Story @ www.Comics2Film.com:
"hollywoodreporter.com February 12, 2008 - Today's The Hollywood Reporter indicates that 20th Century Fox has thrown the first punch in a legal dust-up with Warner Bros. over the rights to the 'Watchmen' movie. Fox claims exclusive copyrights and contract rights to the movie, a claim stemming from a tangled chain of rights transfers dating back to 1986, when the studio apparently obtained all film rights to Alan Moore's groundbreaking mini-series.
Quoting The Reporter article by Leslie Simmons directly:
'Fox claims that between 1986 and 1990, it acquired all movie rights to the 12-issue DC Comics series and screenplays by Charles McKeown and Sam Hamm. In 1991, Fox assigned some rights via a quitclaim to Largo International with the understanding that the studio held exclusive rights to distribute the first motion picture based on "Watchmen," according to the lawsuit. When Largo dismantled, the rights were transferred to producer Lawrence Gordon. Under a "turnaround agreement" between Fox and Gordon, the producer agreed to pay a buy-out price to Fox if he entered into any agreement with another studio or third party to develop or produce "Watchmen," among other things. The project apparently bounced around to Universal and Paramount before returning to Warners. Now, Fox claims that neither Gordon nor Warners has paid the buy-out price or advised the studio of any other conditions required under the agreement, including procedures necessary to acquire the rights to "Watchmen" from Fox. '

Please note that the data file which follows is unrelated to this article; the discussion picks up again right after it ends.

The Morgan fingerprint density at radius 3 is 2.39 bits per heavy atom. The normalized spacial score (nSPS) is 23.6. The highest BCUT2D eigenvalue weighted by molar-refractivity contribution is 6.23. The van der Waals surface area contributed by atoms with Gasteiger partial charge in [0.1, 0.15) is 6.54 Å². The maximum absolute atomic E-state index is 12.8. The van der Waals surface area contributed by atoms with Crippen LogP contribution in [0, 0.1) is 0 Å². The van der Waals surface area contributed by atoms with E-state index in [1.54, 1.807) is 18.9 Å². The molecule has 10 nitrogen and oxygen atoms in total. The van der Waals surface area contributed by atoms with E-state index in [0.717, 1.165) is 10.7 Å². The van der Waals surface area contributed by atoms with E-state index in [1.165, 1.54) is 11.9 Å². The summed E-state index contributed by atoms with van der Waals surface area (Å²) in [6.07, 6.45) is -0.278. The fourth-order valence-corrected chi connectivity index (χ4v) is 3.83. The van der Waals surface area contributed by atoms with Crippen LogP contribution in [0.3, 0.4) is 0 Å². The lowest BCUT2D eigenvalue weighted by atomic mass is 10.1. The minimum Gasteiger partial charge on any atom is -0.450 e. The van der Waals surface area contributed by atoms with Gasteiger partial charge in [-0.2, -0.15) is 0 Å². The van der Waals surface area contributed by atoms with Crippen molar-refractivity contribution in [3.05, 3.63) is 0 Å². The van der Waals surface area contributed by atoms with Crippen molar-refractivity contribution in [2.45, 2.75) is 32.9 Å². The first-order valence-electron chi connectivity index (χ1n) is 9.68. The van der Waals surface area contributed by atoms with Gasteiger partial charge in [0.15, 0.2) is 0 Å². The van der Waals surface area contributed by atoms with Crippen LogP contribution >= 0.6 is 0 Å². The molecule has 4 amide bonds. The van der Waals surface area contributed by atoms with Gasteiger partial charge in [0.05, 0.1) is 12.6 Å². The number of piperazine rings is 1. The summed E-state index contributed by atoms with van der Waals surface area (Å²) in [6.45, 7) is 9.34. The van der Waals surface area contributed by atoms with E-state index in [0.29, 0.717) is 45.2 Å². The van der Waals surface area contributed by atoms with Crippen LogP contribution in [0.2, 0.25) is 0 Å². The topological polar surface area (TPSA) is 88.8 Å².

As 'Watchmen' has been in development for some time now, readers may be wondering why Fox waited until principal photography was largely wrapped to assert their rights. One reason might be to increase pressure on Warner Bros. With so much time and money invested on 'Watchmen' so far, it would be impossible for Warner to simply scuttle the project, something they may have been inclined to do had the lawsuit come before production start. Now the studio is "all in" and more likely to strike a deal in order to protect their investment. Fox's suit seeks to prevent Warner from moving forward, but odds are the film will proceed unabated as deals are made and settlements reached. ..."